Let’s now reconsider those 2 key points that I raised above. One was pertaining to the composition of our cell membranes and the other was about the dangers of a high omega 6 to omega 3 ratio in the diet. With consideration for these 2 points alone, I suggest you think quite hard about using both canola oil and vegetable oil in your kitchen because both are very high in omega 6. We know with absolute certainty that high omega 6 drives inflammation which drives disease. In addition, if we take a look at the processing of those two products, there is nothing real or natural about it on any level and obviously this goes again my entire philosophy. These articles by Kris Gunners (Medical student / well respected nutritional advisor) the Weston A Price Foundation and David Gillespie go into much more detail about the dangers of these highly processed, cheap, hydrogenated oils. I also suggest doing some good old Google searching for yourself, because more and more information is coming to light. Bottom line – question every packet with a health claim.
Coconut oil and butter have been vilified for such a long time for their high saturated fat an cholesterol content. What we now know is that saturated fat was never the problem in the first place and dietary cholesterol isn’t either. Still don’t believe me? Read this very long and very professional document released by the Academy of Nutrition and Dietetics on the 8th of May 2015. Directly quoting:
1. “The Academy supports the decision by the 2015 DGAC not to carry forward previous recommendations that cholesterol intake be limited to no more than 300 mg/day, as “available evidence shows no appreciable relationship between consumption of dietary cholesterol and serum cholesterol.” and
2. “It is also noteworthy that not a single study included in the review for cardiovascular disease is reported to have identified saturated fat as having an unfavorable association with cardiovascular disease.”
In addition, I stress again that our cell membranes are comprised of omega 3 fats and saturated fats. When we take in products like vegetable oils that are highly processed and partially hydrogenated, these fats then become a part of our cell membranes (remember that cells are constantly being remade within the body and if good natural fats are unavailable, other fats are needed instead). When the cell membranes are comprised of ‘unnatural’ fats the membrane can’t function optimally. It becomes rigid and does not allow for efficient passage of nutrients in and waste products out. For more on this, read a medical team’s perspective here.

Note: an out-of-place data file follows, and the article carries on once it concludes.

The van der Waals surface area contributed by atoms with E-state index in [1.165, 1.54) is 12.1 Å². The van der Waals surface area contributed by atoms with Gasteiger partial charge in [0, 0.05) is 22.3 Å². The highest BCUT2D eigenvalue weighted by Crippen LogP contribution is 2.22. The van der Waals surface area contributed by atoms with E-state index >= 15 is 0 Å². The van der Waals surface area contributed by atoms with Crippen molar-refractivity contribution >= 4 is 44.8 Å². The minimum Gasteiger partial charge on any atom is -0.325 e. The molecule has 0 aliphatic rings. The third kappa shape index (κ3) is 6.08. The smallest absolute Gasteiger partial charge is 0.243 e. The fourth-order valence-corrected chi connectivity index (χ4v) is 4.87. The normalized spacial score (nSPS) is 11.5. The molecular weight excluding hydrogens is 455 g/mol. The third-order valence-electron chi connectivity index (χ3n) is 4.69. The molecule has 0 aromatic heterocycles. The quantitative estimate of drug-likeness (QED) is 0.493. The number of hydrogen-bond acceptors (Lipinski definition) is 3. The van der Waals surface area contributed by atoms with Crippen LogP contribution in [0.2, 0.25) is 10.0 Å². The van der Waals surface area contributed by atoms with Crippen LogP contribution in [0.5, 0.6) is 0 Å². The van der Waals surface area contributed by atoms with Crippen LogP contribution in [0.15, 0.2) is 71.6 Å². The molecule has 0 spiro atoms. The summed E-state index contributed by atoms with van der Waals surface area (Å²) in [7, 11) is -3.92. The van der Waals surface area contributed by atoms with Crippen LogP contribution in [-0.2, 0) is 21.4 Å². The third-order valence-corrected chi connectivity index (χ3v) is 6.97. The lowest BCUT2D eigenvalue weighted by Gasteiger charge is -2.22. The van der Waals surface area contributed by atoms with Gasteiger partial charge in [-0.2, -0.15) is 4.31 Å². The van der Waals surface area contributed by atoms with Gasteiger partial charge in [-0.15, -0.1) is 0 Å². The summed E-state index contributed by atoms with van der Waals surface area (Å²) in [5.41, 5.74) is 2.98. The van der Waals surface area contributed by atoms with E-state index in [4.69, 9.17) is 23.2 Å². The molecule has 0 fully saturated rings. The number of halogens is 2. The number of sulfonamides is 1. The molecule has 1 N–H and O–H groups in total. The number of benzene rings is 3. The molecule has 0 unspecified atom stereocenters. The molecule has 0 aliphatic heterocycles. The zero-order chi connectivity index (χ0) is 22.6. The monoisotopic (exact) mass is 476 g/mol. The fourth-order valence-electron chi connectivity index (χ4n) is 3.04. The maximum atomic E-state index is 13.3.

For these reasons, I prefer coconut oil and butter. You must also recognise that these 2 products are super concentrated with fat soluble vitamins and other super nutrients as already mentioned: Lauric acid and Linoleic acid. As for olive oil, the health benefits have never been disputed for this winner although I prefer not to cook with it – it has been hailed for lowering LDL cholesterol, having loads of antioxidants and lowering chronic inflammation. Cold pressed peanut oil I am sitting on the fence…. it can be a handy one to have around because it flavours Asian dishes nicely and can be used at super high heats. However, I do stress the importance of buying good quality, cold pressed peanut oil if you choose to stock it and using only on occasion due to its high omega 6 content.
For your information, this is what you will find in my kitchen:
-Coconut oil and grass fed butter, usually organic (please note that all butter from NZ is grass fed so you can’t go wrong there). I use these 2 for cooking.
-Extra virgin, cold pressed olive oil for dressing salads. Sometimes I brush vegetables with olive oil before roasting but I don’t use it for frying (mainly because I don’t like the flavour as much as coconut oil and butter plus I feel the jury is still out about the smoking point).
-Macadamia oil and avocado oil may also be found in my pantry. Macadamia oil can be used for pan frying as it does have a high smoke point and it has a superior omega 3 to 6 ratio; the best of all nuts in fact. Both are divine for dressing salads. Most cold pressed nut oils have lovely, delicate flavours and are nice for drizzling over foods. I sometimes have sesame oil too, but only for throwing on stir fries right at the end – its not good at heat, which means it can turn rancid quite quickly if subjected to high temperatures.
Unfortunately we do have a tendency to look at price tags (I can understand this!) and the nastier oils are the cheapest of course. But, as I continue to say, spend that little bit more money and buy your good quality fats and they add flavour on their own! You will save money at the end of the day because you will no longer need packaged sauces to add flavour. I also stress that every oil you buy should be virgin cold pressed. As you can see from my analysis, even coconut oil can go through some nasty processing when it is not in its rawest form.
Let’s keep it real. You will save oodles of money on your health in the long run if you can change your nutrition and lifestyle habits today.